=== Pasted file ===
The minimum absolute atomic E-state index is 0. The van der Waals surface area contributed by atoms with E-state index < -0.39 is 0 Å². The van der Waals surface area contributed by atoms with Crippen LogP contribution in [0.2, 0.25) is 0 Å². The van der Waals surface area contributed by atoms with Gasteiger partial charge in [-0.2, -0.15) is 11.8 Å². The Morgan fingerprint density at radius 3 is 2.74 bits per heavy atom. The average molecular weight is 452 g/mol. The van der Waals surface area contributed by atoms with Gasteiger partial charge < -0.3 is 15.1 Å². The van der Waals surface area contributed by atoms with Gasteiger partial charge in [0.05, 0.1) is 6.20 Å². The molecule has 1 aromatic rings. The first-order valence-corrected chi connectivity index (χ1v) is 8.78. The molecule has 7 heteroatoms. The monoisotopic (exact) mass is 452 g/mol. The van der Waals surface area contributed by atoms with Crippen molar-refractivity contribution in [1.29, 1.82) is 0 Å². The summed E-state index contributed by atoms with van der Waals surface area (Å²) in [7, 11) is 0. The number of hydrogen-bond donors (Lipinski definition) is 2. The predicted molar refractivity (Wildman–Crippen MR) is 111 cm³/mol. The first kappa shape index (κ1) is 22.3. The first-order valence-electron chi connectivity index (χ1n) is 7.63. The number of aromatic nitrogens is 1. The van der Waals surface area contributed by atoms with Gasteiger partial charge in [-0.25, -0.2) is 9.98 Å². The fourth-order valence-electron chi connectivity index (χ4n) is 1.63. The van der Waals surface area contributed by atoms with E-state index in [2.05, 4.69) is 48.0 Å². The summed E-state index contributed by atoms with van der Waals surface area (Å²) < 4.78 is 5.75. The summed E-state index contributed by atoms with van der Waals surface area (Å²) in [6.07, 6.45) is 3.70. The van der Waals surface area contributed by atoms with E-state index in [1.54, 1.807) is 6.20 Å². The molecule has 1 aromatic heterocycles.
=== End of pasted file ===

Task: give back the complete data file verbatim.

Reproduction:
The minimum absolute atomic E-state index is 0. The van der Waals surface area contributed by atoms with E-state index < -0.39 is 0 Å². The van der Waals surface area contributed by atoms with Crippen LogP contribution in [0.2, 0.25) is 0 Å². The van der Waals surface area contributed by atoms with Gasteiger partial charge in [-0.2, -0.15) is 11.8 Å². The Morgan fingerprint density at radius 3 is 2.74 bits per heavy atom. The average molecular weight is 452 g/mol. The van der Waals surface area contributed by atoms with Gasteiger partial charge < -0.3 is 15.1 Å². The van der Waals surface area contributed by atoms with Gasteiger partial charge in [0.05, 0.1) is 6.20 Å². The molecule has 1 aromatic rings. The first-order valence-corrected chi connectivity index (χ1v) is 8.78. The molecule has 7 heteroatoms. The monoisotopic (exact) mass is 452 g/mol. The van der Waals surface area contributed by atoms with Crippen molar-refractivity contribution in [1.29, 1.82) is 0 Å². The summed E-state index contributed by atoms with van der Waals surface area (Å²) in [7, 11) is 0. The number of hydrogen-bond donors (Lipinski definition) is 2. The predicted molar refractivity (Wildman–Crippen MR) is 111 cm³/mol. The first kappa shape index (κ1) is 22.3. The first-order valence-electron chi connectivity index (χ1n) is 7.63. The number of aromatic nitrogens is 1. The van der Waals surface area contributed by atoms with Gasteiger partial charge in [-0.25, -0.2) is 9.98 Å². The fourth-order valence-electron chi connectivity index (χ4n) is 1.63. The van der Waals surface area contributed by atoms with E-state index in [2.05, 4.69) is 48.0 Å². The summed E-state index contributed by atoms with van der Waals surface area (Å²) < 4.78 is 5.75. The summed E-state index contributed by atoms with van der Waals surface area (Å²) in [6.07, 6.45) is 3.70. The van der Waals surface area contributed by atoms with E-state index in [1.54, 1.807) is 6.20 Å². The molecule has 1 aromatic heterocycles.